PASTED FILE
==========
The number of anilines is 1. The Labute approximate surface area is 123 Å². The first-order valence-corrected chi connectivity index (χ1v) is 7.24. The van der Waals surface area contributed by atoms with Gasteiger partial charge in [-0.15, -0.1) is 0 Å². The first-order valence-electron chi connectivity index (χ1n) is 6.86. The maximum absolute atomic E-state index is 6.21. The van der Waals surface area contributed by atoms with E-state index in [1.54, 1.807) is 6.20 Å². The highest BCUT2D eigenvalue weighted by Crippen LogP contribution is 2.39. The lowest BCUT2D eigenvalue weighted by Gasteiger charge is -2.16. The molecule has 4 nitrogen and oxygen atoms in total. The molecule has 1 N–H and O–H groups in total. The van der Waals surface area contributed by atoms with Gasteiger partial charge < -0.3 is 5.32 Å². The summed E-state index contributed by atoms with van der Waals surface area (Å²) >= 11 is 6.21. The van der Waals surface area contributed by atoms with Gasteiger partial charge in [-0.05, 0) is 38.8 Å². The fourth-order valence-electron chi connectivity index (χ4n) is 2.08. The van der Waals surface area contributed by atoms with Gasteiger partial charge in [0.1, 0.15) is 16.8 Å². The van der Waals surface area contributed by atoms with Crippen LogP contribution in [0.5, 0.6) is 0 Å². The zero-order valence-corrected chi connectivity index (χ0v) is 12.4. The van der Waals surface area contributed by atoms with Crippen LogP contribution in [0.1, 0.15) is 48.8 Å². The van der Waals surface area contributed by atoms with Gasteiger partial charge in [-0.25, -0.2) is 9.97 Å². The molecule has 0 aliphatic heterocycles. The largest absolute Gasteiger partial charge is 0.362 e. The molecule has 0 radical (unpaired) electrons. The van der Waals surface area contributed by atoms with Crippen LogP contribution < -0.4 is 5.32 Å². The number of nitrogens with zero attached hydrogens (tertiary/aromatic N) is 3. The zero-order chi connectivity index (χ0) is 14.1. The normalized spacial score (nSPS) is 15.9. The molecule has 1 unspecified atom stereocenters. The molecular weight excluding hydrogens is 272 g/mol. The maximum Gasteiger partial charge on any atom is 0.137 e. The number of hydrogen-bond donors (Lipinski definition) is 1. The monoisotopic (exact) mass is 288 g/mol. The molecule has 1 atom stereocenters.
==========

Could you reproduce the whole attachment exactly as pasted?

The number of anilines is 1. The Labute approximate surface area is 123 Å². The first-order valence-corrected chi connectivity index (χ1v) is 7.24. The van der Waals surface area contributed by atoms with Gasteiger partial charge in [-0.15, -0.1) is 0 Å². The first-order valence-electron chi connectivity index (χ1n) is 6.86. The maximum absolute atomic E-state index is 6.21. The van der Waals surface area contributed by atoms with E-state index in [1.54, 1.807) is 6.20 Å². The highest BCUT2D eigenvalue weighted by Crippen LogP contribution is 2.39. The lowest BCUT2D eigenvalue weighted by Gasteiger charge is -2.16. The molecule has 4 nitrogen and oxygen atoms in total. The molecule has 1 N–H and O–H groups in total. The van der Waals surface area contributed by atoms with Gasteiger partial charge < -0.3 is 5.32 Å². The summed E-state index contributed by atoms with van der Waals surface area (Å²) >= 11 is 6.21. The van der Waals surface area contributed by atoms with Gasteiger partial charge in [-0.05, 0) is 38.8 Å². The fourth-order valence-electron chi connectivity index (χ4n) is 2.08. The van der Waals surface area contributed by atoms with Gasteiger partial charge in [0.1, 0.15) is 16.8 Å². The van der Waals surface area contributed by atoms with Crippen LogP contribution in [0.5, 0.6) is 0 Å². The zero-order valence-corrected chi connectivity index (χ0v) is 12.4. The van der Waals surface area contributed by atoms with Crippen LogP contribution in [0.1, 0.15) is 48.8 Å². The van der Waals surface area contributed by atoms with Gasteiger partial charge in [-0.25, -0.2) is 9.97 Å². The molecule has 0 aliphatic heterocycles. The largest absolute Gasteiger partial charge is 0.362 e. The molecule has 0 radical (unpaired) electrons. The van der Waals surface area contributed by atoms with Crippen LogP contribution < -0.4 is 5.32 Å². The number of nitrogens with zero attached hydrogens (tertiary/aromatic N) is 3. The zero-order chi connectivity index (χ0) is 14.1. The normalized spacial score (nSPS) is 15.9. The molecule has 1 unspecified atom stereocenters. The molecular weight excluding hydrogens is 272 g/mol. The maximum Gasteiger partial charge on any atom is 0.137 e. The number of hydrogen-bond donors (Lipinski definition) is 1. The monoisotopic (exact) mass is 288 g/mol. The molecule has 1 atom stereocenters.